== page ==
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The Forgotten Siblings of Special Needs Children

You’d think this is a no brainer. Nevertheless, when there is a special needs child you do everything financially and emotionally to help your child. But what happens when you have other children?

I listened to a speech not long ago at a local toastmaster. A young twelve-year-old boy arrived with a family friend and took the invite to try an impromptu speech. He spoke about his brother who had autism and that even though he too had dreams to join some sport or participate in a community club that cost money, he was not allowed. Not because his parents didn’t love him, but because they couldn’t afford the extra cost. And what he said had me sit up a little straighter, “My brother comes first, we must sacrifice for him so he can get the help he needs.”

When you have a special needs child, a child with autism, the cost for therapy alone is astronomical. It’s also imperative your child does therapy. However, ask yourself this, is it better to sacrifice any hope that special needs child has at his or her own independence because you can’t afford it? Your other children have dreams to participate in some activity that costs money, why do you have to choose?

Many parents are faced with this decision. And without early intervention and the right credible therapy special needs children face a bleak outcome. Adulthood in a group home, an institution or being cared for by their aging parents or sibling.

The average person is not a millionaire. Far from it. And the high numbers of special needs children means parents will spend everything they have to help their child. This is where siblings can be left out and feeling they are the sacrifice. They ask Mom and Dad if they can join hockey, football, a recreation program, or music lessons, but are told “no” because we can’t afford it. The sibling grows resentful because they have to go without. How do you balance both so your special needs child gets the help they need and the other siblings are able to participate in activities they choose?

Think about it because the answer’s not as easy as you may think. It requires creativity and community support.

1. Therapy for the special needs child should include the whole family. Make it fun. Steer away from one on one therapy, where your other children are excluded or have to be quiet in the house when therapy is going on. Many special needs children do not want to be separated from their siblings. There are creative options that benefit everyone–creative options that work.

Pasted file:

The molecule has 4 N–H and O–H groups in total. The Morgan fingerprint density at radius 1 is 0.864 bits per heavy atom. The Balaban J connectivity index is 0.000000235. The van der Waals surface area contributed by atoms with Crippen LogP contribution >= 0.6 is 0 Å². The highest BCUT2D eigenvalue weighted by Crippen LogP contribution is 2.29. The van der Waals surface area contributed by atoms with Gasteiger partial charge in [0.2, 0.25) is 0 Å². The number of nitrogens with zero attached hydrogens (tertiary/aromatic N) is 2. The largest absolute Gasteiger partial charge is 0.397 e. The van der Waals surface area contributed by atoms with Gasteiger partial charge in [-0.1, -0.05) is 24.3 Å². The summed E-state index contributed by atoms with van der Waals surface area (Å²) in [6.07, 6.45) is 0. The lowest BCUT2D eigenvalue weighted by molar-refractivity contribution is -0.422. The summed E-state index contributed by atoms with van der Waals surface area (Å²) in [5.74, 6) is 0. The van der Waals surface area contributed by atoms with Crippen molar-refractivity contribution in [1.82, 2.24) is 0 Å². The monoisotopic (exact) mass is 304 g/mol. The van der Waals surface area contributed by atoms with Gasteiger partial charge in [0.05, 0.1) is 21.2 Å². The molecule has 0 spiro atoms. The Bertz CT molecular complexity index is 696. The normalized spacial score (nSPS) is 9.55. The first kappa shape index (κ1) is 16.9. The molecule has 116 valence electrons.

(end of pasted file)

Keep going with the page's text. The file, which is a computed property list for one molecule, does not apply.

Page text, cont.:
2. Many parents have sold their homes, everything of value. Increase lines of credits, credit cards, which yes brings on a whole new set of problems. “But it’s only money,” as one parent said. “And your children are more important than that luxury car or house. Things are just things.” Yes these are quotes from I know, parents that have done this.

One of things I firmly believe and advocate for is every community should offer activities, sports, community clubs for free to the siblings of special needs children, as well as to the special needs child, especially where the family is financially burdened. And it should be done in a way the family and children are not labelled or ostracized as charity cases.

In one community when a parent swallowed their pride and asked for some assistance for community activities from the local community charity that offered this funding they were given free passes to the local swimming pool. But the swimming pool was required to keep the pass card, this was the policy. So when the parent arrived with the children and asked for the punch card The Lady behind the desk announced loud enough for the entire line of patrons waiting to pay, “oh yours in the one provided by that charity for those who can’t afford to pay. It’s a different color, no wonder I couldn’t find it?” Now how do you think that parent and siblings felt? I’m pretty sure they never went back.

 

 

 

 

 

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